• Your BCM solution is low cost because: The insurance industry will cover me My risk profile will diminish My risk profile will increase My bank will lend me more money
  • BusinessAssist does not: Switch my incoming telephones Allow me to backup my key data Mean I should not test my recovery plan Provide me with an emergency recovery office
  • A key part of the BCM Process is to: Document risks Classify and mitigate risks Delegate risks Escalate risks
  • BCM is widely regarded as: a) The right thing to do b) A nice to have c) Pricey d) Good corporate governance
  • In a crisis, why will your company attract external scrutiny? So that the public can ridicule you Because they will be concerned about your ability to recover Because lawyers will be on standby Because liquidators will be on standby
  • In a crisis it is best to: Say “no comment” Withdraw Play down the situation Be proactive
  • In a crisis it is best to: Say “no comment” Withdraw Play down the situation Be proactive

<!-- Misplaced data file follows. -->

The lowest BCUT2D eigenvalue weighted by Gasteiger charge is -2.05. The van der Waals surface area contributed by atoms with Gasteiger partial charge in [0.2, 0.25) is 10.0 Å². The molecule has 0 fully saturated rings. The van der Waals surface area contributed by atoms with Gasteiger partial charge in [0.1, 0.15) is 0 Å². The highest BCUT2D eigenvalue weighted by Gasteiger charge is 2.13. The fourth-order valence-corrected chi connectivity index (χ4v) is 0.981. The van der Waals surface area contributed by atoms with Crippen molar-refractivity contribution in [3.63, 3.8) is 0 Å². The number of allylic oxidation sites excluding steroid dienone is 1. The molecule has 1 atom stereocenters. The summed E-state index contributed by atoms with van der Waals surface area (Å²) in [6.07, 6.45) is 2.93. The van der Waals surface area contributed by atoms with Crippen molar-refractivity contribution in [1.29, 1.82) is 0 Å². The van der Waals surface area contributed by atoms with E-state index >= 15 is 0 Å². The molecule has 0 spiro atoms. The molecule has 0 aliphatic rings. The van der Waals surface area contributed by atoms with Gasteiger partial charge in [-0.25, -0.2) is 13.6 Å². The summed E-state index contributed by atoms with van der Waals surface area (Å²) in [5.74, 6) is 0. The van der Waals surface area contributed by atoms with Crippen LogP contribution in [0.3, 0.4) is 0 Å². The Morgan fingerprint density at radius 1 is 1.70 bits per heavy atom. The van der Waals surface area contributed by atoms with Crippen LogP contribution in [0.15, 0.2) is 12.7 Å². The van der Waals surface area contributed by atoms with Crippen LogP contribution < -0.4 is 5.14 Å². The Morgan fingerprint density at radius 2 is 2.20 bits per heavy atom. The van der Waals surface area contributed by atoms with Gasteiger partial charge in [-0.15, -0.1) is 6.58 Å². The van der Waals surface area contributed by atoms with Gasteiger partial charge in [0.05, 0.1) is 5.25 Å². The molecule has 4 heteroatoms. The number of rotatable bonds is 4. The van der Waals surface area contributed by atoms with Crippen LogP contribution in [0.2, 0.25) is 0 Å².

• Testing is critical to BCM because: It must be performed monthly It requires a budget So many people must be involved To ensure that it works
  • A stakeholder could be all of the following except: The shareholders The environment Society at large The articles of association
  • Disaster recovery traditionally referred to the restoration of: The call centre Payroll Public confidence IT

A laypersons guide to business continuity management richard (2) A laypersons guide to business continuity management richard (2) Presentation Transcript

  • An introduction to: Business Continuity Management
  • Definition
    • BCM is the strategic and tactical capability of the organisation to plan for, and respond to, incidents and business disruptions in order to continue business operations at an acceptable, pre-defined level.
  • What is Business Continuity Management ? (BCM)
      • BCM substantially improves the chances of business survival following a major disruption to critical operations by identifying mission critical activities (and prioritising their recovery) prior to an unforeseen event.
      • It identifies the tolerance to interruption of business processes that must be recovered and predetermines therefore the required recovery time frames (known as RTO – Recovery Time Objectives).
    • In summary, the BCM process generates practical recovery strategies and continuity plans which, once tested, renders the organisation resilient to disastrous events by ensuring that the organisation can continue to supply critical products and services during adverse operating conditions.